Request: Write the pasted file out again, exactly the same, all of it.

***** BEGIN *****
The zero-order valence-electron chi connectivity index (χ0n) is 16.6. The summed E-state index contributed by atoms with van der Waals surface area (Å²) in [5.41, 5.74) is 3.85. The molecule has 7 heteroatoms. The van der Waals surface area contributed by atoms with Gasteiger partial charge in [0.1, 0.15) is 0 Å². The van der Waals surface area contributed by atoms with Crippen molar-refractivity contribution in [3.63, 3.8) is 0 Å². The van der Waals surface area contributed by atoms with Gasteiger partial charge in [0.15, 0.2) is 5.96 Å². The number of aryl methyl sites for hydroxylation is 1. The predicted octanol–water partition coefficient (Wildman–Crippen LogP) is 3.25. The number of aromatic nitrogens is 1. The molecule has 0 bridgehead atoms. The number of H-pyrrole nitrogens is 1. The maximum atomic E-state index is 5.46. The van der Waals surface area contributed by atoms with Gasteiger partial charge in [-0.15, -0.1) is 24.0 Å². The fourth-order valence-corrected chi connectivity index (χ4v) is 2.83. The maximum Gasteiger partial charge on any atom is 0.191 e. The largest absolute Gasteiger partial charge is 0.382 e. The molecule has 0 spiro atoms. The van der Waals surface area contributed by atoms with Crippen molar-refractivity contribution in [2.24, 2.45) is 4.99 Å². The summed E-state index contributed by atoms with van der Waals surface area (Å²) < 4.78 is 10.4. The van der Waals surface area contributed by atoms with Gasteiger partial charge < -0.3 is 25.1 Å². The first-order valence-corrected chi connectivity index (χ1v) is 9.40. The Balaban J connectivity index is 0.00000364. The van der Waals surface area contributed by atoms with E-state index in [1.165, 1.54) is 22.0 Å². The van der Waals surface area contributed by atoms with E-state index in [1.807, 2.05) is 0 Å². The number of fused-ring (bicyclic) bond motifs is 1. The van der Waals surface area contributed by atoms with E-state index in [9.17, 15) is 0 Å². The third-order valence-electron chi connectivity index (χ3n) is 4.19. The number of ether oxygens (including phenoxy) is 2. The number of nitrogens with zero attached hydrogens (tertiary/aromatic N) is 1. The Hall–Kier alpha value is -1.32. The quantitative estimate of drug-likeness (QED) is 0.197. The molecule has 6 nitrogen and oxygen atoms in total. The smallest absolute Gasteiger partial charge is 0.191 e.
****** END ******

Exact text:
The zero-order valence-electron chi connectivity index (χ0n) is 16.6. The summed E-state index contributed by atoms with van der Waals surface area (Å²) in [5.41, 5.74) is 3.85. The molecule has 7 heteroatoms. The van der Waals surface area contributed by atoms with Gasteiger partial charge in [0.1, 0.15) is 0 Å². The van der Waals surface area contributed by atoms with Crippen molar-refractivity contribution in [3.63, 3.8) is 0 Å². The van der Waals surface area contributed by atoms with Gasteiger partial charge in [0.15, 0.2) is 5.96 Å². The number of aryl methyl sites for hydroxylation is 1. The predicted octanol–water partition coefficient (Wildman–Crippen LogP) is 3.25. The number of aromatic nitrogens is 1. The molecule has 0 bridgehead atoms. The number of H-pyrrole nitrogens is 1. The maximum atomic E-state index is 5.46. The van der Waals surface area contributed by atoms with Gasteiger partial charge in [-0.15, -0.1) is 24.0 Å². The fourth-order valence-corrected chi connectivity index (χ4v) is 2.83. The maximum Gasteiger partial charge on any atom is 0.191 e. The largest absolute Gasteiger partial charge is 0.382 e. The molecule has 0 spiro atoms. The van der Waals surface area contributed by atoms with Crippen molar-refractivity contribution in [2.24, 2.45) is 4.99 Å². The summed E-state index contributed by atoms with van der Waals surface area (Å²) < 4.78 is 10.4. The van der Waals surface area contributed by atoms with Gasteiger partial charge < -0.3 is 25.1 Å². The first-order valence-corrected chi connectivity index (χ1v) is 9.40. The Balaban J connectivity index is 0.00000364. The van der Waals surface area contributed by atoms with E-state index in [1.165, 1.54) is 22.0 Å². The van der Waals surface area contributed by atoms with E-state index in [1.807, 2.05) is 0 Å². The number of fused-ring (bicyclic) bond motifs is 1. The van der Waals surface area contributed by atoms with E-state index in [9.17, 15) is 0 Å². The third-order valence-electron chi connectivity index (χ3n) is 4.19. The number of ether oxygens (including phenoxy) is 2. The number of nitrogens with zero attached hydrogens (tertiary/aromatic N) is 1. The Hall–Kier alpha value is -1.32. The quantitative estimate of drug-likeness (QED) is 0.197. The molecule has 6 nitrogen and oxygen atoms in total. The smallest absolute Gasteiger partial charge is 0.191 e.